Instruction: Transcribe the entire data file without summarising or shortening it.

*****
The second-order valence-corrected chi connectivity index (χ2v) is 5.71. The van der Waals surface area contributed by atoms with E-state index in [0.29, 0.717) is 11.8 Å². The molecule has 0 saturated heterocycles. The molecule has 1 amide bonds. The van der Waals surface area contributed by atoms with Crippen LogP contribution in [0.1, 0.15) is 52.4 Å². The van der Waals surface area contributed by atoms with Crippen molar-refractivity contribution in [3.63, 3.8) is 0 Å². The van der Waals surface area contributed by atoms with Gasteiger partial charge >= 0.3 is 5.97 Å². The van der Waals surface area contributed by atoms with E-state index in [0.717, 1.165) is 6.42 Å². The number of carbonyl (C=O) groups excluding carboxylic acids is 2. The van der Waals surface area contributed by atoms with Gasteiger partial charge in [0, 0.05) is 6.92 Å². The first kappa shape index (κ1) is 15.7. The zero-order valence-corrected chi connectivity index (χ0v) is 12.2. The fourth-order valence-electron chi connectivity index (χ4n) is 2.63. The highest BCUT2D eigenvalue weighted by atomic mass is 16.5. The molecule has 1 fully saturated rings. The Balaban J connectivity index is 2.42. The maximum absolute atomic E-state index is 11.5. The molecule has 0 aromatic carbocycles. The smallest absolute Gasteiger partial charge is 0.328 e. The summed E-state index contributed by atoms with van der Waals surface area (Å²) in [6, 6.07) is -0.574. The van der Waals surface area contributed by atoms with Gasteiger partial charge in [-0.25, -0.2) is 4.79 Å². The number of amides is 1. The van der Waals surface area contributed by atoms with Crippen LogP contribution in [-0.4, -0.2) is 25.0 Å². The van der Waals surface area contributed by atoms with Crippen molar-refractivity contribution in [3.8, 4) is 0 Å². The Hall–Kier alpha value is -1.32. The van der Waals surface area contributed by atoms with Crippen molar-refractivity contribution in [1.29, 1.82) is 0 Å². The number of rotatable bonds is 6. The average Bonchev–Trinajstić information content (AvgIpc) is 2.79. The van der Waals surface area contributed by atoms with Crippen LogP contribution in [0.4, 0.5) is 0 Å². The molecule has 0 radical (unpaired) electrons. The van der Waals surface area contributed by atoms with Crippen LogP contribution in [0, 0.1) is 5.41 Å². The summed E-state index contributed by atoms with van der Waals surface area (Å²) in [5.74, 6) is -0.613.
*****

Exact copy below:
The second-order valence-corrected chi connectivity index (χ2v) is 5.71. The van der Waals surface area contributed by atoms with E-state index in [0.29, 0.717) is 11.8 Å². The molecule has 0 saturated heterocycles. The molecule has 1 amide bonds. The van der Waals surface area contributed by atoms with Crippen LogP contribution in [0.1, 0.15) is 52.4 Å². The van der Waals surface area contributed by atoms with Crippen molar-refractivity contribution in [3.63, 3.8) is 0 Å². The van der Waals surface area contributed by atoms with Gasteiger partial charge >= 0.3 is 5.97 Å². The van der Waals surface area contributed by atoms with E-state index in [0.717, 1.165) is 6.42 Å². The number of carbonyl (C=O) groups excluding carboxylic acids is 2. The van der Waals surface area contributed by atoms with Gasteiger partial charge in [0, 0.05) is 6.92 Å². The first kappa shape index (κ1) is 15.7. The zero-order valence-corrected chi connectivity index (χ0v) is 12.2. The fourth-order valence-electron chi connectivity index (χ4n) is 2.63. The highest BCUT2D eigenvalue weighted by atomic mass is 16.5. The molecule has 1 fully saturated rings. The Balaban J connectivity index is 2.42. The maximum absolute atomic E-state index is 11.5. The molecule has 0 aromatic carbocycles. The smallest absolute Gasteiger partial charge is 0.328 e. The summed E-state index contributed by atoms with van der Waals surface area (Å²) in [6, 6.07) is -0.574. The van der Waals surface area contributed by atoms with Gasteiger partial charge in [-0.25, -0.2) is 4.79 Å². The number of amides is 1. The van der Waals surface area contributed by atoms with Crippen LogP contribution in [-0.4, -0.2) is 25.0 Å². The van der Waals surface area contributed by atoms with Crippen molar-refractivity contribution in [3.8, 4) is 0 Å². The Hall–Kier alpha value is -1.32. The van der Waals surface area contributed by atoms with Crippen molar-refractivity contribution in [1.29, 1.82) is 0 Å². The number of rotatable bonds is 6. The average Bonchev–Trinajstić information content (AvgIpc) is 2.79. The van der Waals surface area contributed by atoms with Crippen LogP contribution in [0.4, 0.5) is 0 Å². The molecule has 0 radical (unpaired) electrons. The van der Waals surface area contributed by atoms with Crippen LogP contribution in [0, 0.1) is 5.41 Å². The summed E-state index contributed by atoms with van der Waals surface area (Å²) in [5.74, 6) is -0.613.